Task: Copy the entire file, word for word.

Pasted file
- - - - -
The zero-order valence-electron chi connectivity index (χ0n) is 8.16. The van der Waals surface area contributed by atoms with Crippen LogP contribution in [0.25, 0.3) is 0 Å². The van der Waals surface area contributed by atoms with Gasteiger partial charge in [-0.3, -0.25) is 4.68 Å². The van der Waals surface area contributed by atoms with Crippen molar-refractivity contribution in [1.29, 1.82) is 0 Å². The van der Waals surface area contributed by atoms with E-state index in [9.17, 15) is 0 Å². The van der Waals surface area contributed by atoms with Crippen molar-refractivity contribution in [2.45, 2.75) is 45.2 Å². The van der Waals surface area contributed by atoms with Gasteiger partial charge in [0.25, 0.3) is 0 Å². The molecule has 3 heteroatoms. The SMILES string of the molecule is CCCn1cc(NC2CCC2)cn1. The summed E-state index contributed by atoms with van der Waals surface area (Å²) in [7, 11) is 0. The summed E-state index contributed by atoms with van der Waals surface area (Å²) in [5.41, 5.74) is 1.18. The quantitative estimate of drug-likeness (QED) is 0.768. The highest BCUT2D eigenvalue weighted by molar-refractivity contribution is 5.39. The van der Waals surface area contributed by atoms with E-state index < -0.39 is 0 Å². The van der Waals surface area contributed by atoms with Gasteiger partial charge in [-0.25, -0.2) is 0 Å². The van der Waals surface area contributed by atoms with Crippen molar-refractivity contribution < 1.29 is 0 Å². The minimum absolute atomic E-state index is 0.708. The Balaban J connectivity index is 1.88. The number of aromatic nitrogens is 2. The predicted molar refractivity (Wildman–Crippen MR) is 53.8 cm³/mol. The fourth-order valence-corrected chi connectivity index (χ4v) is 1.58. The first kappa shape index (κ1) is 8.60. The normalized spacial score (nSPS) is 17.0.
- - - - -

The zero-order valence-electron chi connectivity index (χ0n) is 8.16. The van der Waals surface area contributed by atoms with Crippen LogP contribution in [0.25, 0.3) is 0 Å². The van der Waals surface area contributed by atoms with Gasteiger partial charge in [-0.3, -0.25) is 4.68 Å². The van der Waals surface area contributed by atoms with Crippen molar-refractivity contribution in [1.29, 1.82) is 0 Å². The van der Waals surface area contributed by atoms with E-state index in [9.17, 15) is 0 Å². The van der Waals surface area contributed by atoms with Crippen molar-refractivity contribution in [2.45, 2.75) is 45.2 Å². The van der Waals surface area contributed by atoms with Gasteiger partial charge in [0.25, 0.3) is 0 Å². The molecule has 3 heteroatoms. The SMILES string of the molecule is CCCn1cc(NC2CCC2)cn1. The summed E-state index contributed by atoms with van der Waals surface area (Å²) in [7, 11) is 0. The summed E-state index contributed by atoms with van der Waals surface area (Å²) in [5.41, 5.74) is 1.18. The quantitative estimate of drug-likeness (QED) is 0.768. The highest BCUT2D eigenvalue weighted by molar-refractivity contribution is 5.39. The van der Waals surface area contributed by atoms with E-state index < -0.39 is 0 Å². The van der Waals surface area contributed by atoms with Gasteiger partial charge in [-0.25, -0.2) is 0 Å². The van der Waals surface area contributed by atoms with Crippen molar-refractivity contribution < 1.29 is 0 Å². The minimum absolute atomic E-state index is 0.708. The Balaban J connectivity index is 1.88. The number of aromatic nitrogens is 2. The predicted molar refractivity (Wildman–Crippen MR) is 53.8 cm³/mol. The fourth-order valence-corrected chi connectivity index (χ4v) is 1.58. The first kappa shape index (κ1) is 8.60. The normalized spacial score (nSPS) is 17.0.